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Friendly Fire

In response to:

True Patriots from the August 5, 1976 issue

To the Editors:

Although I appreciate the attention paid my book, Friendly Fire, in Diane Johnson’s August 5 review, I would like to correct some misconceptions which she embraces not, I suspect, so much through any faults of her own as a reviewer but through my flaws as a writer.

Ms. Johnson implies that I simply accepted Lt. Colonel H. Norman Schwarzkopf’s version of how and why Michael Mullen was killed by “friendly fire” without seeking corroborating or conflicting evidence. That just isn’t so. I spoke also with Michael’s company commander, the medic who attempted to resuscitate Michael, the young black man who was asleep next to Michael when the shell hit and who was subsequently imprisoned for incidents arising from the operation on which Michael was killed. I spoke with the young man who lost his leg in the same explosion that killed Michael and another young man who was Michael’s closest friend in the 3rd Platoon. Since the book’s publication I have spoken with three other young men who, too, had been there. Each of them independently confirmed those details given me by Schwarzkopf. It was through their recounting of their personal experiences during the military operation upon which Michael was killed that I was able to reconstruct what had happened that night. This reconstruction was sent to each of the major individuals mentioned for their confirmation or corrections (just as the entire manuscript was sent to the Mullens and Schwarzkopf before asking them to sign a release). Their corrections, incorporated into the final draft, then appeared as “The Mission” at the end of the book. I believe, therefore, that this final section is more than the “very accomplished fiction” Ms. Johnson states; it is what happened on the night Michael died.

Because I had never written a nonfiction book before I assumed that a reader is more interested in the results of an investigation rather than its process. I felt that if a reader was confident that I had “done my homework” in reconstructing the events following Michael’s death and shown what had happened to his family, he or she would be equally willing to accept that I had properly researched what had happened on the night that he died. That Ms. Johnson feels I failed to properly do so seems less critical a judgment than political and emotional and but one more piece of evidence of how very deep cut the wounds of this war still.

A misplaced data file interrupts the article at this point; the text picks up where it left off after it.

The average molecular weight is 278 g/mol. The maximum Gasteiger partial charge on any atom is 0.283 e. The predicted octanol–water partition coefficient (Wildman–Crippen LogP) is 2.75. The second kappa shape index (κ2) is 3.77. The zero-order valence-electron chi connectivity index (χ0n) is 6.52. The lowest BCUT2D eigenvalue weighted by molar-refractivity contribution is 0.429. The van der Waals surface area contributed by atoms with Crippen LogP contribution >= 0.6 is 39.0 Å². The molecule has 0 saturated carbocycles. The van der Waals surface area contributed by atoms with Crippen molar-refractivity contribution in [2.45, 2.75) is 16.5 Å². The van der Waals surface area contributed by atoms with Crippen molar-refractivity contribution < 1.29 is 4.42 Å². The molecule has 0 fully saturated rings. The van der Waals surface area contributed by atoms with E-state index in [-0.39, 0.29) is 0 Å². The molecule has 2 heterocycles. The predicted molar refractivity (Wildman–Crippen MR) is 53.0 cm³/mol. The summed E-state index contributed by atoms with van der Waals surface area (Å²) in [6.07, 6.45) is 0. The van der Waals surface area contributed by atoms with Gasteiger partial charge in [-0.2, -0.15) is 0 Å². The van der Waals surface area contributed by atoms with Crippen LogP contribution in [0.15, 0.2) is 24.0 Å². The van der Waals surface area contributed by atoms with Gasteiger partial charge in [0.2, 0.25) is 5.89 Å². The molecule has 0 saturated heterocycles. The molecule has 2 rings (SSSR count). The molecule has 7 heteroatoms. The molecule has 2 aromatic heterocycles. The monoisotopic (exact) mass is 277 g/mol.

Secondly—and it bothers me that it should even be necessary to say this—I love Peg and Gene Mullen, they have been as family to me these past five years, I think them heroic people. Ms. Johnson’s implication that I felt “patronizing” or “condescending” or “deprecated Peg’s courage” is so patently wrong that I am ashamed such a suggestion might even appear in print. And yet such a gross misinterpretation might be the consequence of my efforts to keep myself out of Friendly Fire as much as possible. It is not, after all, my story or Schwarzkopf’s or even Michael’s; it is Peg’s and Gene’s. Because I became a part of their story I should perhaps have been more explicit about my own feelings. Perhaps not. Frankly, I don’t know the answer to that question yet. I know only that the vast majority of readers who have written me, like the vast number of reviews I have seen, did understand that at no time did I feel anything but the greatest anguish, respect, and affection for the Mullens. What I tried to show was that this lowa farm family’s anger, bitterness, paranoia, suspiciousness, and heartbreak were the understandable and inevitable result of the insensitive, arrogant, and bureaucratic treatment they had received—and not just from the military, the government, their community, and their priest but, to my horror, from myself as well. I was forced to face that ugly dwarf-soul in every writer who, when confronted by someone’s personal anguish, feels that flicker of detachment which tells him that he is also witnessing “good material.” (At those moments one senses a dreadful kinship with those ghouls gathered below a suicide’s ledge.) And yet, as I wrote in Friendly Fire: “it was precisely the exploitation of Peg’s grief upon which any [book] would have to depend.” To admit that does not mean one does not feel sympathy and love and understanding at the same time; it merely means that the writer recognizes that this moment of anguish provides a means of expressing that anguish to others. But to suggest that I lost sympathy with the Mullens because I found no evidence of a coverup is utterly wrong. Since Ms. Johnson’s conclusion was the same initially arrived at by Gene and Peg, what I wrote in the book about that moment of confrontation bears repeating here: